In the mad rush to get out the door in the morning, I’ve left behind my keys, my wallet, and my MetroCard (The card those living in New York City use to get on public transportation). By the time I realize my mistake it is always too late (or I’m too lazy to run back to my apartment) and I make it through the day as best I can without these vital tools of a New Yorker.
But I have never, ever, forgotten my cell phone. If I realize, half-way down the block, that I have, I run back for it. When I chaperone school trips, I’m that weird lady who pulls out a charger and plugs my phone in to the nearest outlet, be it in a Starbucks or a courthouse. It’s my lifeline, and I feel strangely vulnerable without it; like this will be the one day my mother has an accident, my best friend has a break up, or my apartment catches on fire.
I use it for music. I use it for reading. I use it for maps, and games, and to keep track of my notes. I use it when I’m bored, I use it when I’m tired, I use it when I’m stuck between stations on the subway. My phone goes with me everywhere, and I am never without it.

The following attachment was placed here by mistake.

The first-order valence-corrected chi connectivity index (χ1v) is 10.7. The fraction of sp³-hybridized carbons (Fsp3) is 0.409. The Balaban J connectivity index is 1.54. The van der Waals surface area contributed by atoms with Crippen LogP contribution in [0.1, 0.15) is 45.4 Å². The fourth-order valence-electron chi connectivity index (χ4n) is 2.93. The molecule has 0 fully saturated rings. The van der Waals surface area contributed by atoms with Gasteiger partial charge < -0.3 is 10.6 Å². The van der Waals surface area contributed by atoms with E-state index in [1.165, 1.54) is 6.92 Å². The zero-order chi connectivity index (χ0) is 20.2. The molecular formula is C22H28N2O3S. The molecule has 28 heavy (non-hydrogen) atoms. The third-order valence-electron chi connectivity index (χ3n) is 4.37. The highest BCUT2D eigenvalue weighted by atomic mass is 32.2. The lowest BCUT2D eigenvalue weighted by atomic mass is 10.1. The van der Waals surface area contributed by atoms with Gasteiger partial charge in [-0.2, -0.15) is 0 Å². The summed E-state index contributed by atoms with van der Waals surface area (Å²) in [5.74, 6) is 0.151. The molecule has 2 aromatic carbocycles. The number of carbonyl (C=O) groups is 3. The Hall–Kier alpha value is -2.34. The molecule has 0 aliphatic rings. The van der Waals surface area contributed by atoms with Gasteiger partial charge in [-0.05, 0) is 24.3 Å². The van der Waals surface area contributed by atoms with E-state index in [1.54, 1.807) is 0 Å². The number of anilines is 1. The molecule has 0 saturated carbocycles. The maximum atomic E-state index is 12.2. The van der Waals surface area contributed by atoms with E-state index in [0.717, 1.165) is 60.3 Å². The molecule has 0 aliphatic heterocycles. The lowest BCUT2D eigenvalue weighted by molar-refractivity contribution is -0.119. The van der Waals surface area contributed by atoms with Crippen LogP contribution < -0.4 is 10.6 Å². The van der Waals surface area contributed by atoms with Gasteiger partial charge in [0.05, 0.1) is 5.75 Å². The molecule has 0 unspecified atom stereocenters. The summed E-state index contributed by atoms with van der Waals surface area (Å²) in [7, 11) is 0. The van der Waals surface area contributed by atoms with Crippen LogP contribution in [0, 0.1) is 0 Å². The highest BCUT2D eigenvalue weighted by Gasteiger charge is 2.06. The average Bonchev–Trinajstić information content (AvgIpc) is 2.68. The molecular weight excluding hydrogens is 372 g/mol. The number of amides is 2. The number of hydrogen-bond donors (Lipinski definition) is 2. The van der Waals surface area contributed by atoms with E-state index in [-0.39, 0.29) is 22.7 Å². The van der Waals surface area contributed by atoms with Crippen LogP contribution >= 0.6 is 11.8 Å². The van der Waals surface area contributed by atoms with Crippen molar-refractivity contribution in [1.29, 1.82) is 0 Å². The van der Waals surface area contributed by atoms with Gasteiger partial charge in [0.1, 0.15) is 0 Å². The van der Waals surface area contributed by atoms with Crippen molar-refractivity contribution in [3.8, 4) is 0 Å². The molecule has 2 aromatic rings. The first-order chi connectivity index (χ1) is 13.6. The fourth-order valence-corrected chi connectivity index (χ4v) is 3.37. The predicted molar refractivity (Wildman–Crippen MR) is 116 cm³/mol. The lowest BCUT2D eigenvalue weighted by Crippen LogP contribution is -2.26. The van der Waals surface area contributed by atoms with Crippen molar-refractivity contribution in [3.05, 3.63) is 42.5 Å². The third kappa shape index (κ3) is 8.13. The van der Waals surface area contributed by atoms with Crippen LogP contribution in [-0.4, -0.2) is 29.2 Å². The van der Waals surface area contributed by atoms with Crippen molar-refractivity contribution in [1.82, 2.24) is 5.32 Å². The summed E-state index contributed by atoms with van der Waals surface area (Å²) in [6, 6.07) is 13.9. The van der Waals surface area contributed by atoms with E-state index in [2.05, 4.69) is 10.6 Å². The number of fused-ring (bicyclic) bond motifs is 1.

Your teens are the same way. They would rather go without water than a data connection. They use their phones for enjoyment and work; reading and classifying if an animal is a llama or a duck (it’s a harder distinction than you might think). Their phones have become constant companions and guides. I wrote in my last article about what this means for the next generation of digital literacy; training on these devices is paramount is we want to produce a generation of informed information and device users. But no less important that providing information and training is providing consumable content– stuff for teens to do with their phones.
What Kind of Stuff?
63% of those surveyed would be likely to use apps that gave them access to library content and services at home. And with about 4 in 10 owning a smartphone (and 50% of those who have one using it as their primary method of accessing the internet), our kids are an invested audience that we don’t have to struggle to convince.
So whether it’s reference help, ebooks, music, or book recommendations, we’ve got an audience that comes equipped with their own hardware. They have the devices– we just have to provide helpful, thoughtfully curated content for them to use.